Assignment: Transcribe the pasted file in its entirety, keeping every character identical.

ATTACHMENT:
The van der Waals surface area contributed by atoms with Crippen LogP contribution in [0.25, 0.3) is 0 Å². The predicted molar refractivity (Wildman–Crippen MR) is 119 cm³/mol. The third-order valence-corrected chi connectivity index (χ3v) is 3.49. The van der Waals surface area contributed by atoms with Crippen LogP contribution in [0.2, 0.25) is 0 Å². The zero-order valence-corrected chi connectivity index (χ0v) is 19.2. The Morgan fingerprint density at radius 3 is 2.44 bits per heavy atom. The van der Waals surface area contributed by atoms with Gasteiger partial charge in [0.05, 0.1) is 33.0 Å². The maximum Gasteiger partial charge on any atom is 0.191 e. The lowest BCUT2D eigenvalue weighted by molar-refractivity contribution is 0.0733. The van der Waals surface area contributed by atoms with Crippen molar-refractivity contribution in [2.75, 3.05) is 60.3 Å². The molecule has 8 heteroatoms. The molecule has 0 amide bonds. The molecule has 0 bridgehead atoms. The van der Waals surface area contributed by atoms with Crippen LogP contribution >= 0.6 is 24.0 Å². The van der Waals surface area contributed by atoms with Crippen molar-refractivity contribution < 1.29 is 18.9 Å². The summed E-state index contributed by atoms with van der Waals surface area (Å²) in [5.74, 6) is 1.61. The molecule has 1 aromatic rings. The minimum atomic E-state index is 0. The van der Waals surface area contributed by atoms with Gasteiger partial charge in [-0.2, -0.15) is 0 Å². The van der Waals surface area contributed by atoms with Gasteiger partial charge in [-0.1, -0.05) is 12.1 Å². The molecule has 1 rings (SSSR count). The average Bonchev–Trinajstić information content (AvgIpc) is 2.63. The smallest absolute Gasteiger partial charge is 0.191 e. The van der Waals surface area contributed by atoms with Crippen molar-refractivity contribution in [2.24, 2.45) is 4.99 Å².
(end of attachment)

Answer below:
The van der Waals surface area contributed by atoms with Crippen LogP contribution in [0.25, 0.3) is 0 Å². The predicted molar refractivity (Wildman–Crippen MR) is 119 cm³/mol. The third-order valence-corrected chi connectivity index (χ3v) is 3.49. The van der Waals surface area contributed by atoms with Crippen LogP contribution in [0.2, 0.25) is 0 Å². The zero-order valence-corrected chi connectivity index (χ0v) is 19.2. The Morgan fingerprint density at radius 3 is 2.44 bits per heavy atom. The van der Waals surface area contributed by atoms with Gasteiger partial charge in [0.05, 0.1) is 33.0 Å². The maximum Gasteiger partial charge on any atom is 0.191 e. The lowest BCUT2D eigenvalue weighted by molar-refractivity contribution is 0.0733. The van der Waals surface area contributed by atoms with Crippen molar-refractivity contribution in [2.75, 3.05) is 60.3 Å². The molecule has 8 heteroatoms. The molecule has 0 amide bonds. The molecule has 0 bridgehead atoms. The van der Waals surface area contributed by atoms with Crippen LogP contribution >= 0.6 is 24.0 Å². The van der Waals surface area contributed by atoms with Crippen molar-refractivity contribution < 1.29 is 18.9 Å². The summed E-state index contributed by atoms with van der Waals surface area (Å²) in [5.74, 6) is 1.61. The molecule has 1 aromatic rings. The minimum atomic E-state index is 0. The van der Waals surface area contributed by atoms with Gasteiger partial charge in [-0.2, -0.15) is 0 Å². The van der Waals surface area contributed by atoms with Gasteiger partial charge in [-0.1, -0.05) is 12.1 Å². The molecule has 1 rings (SSSR count). The average Bonchev–Trinajstić information content (AvgIpc) is 2.63. The smallest absolute Gasteiger partial charge is 0.191 e. The van der Waals surface area contributed by atoms with Crippen molar-refractivity contribution in [2.24, 2.45) is 4.99 Å².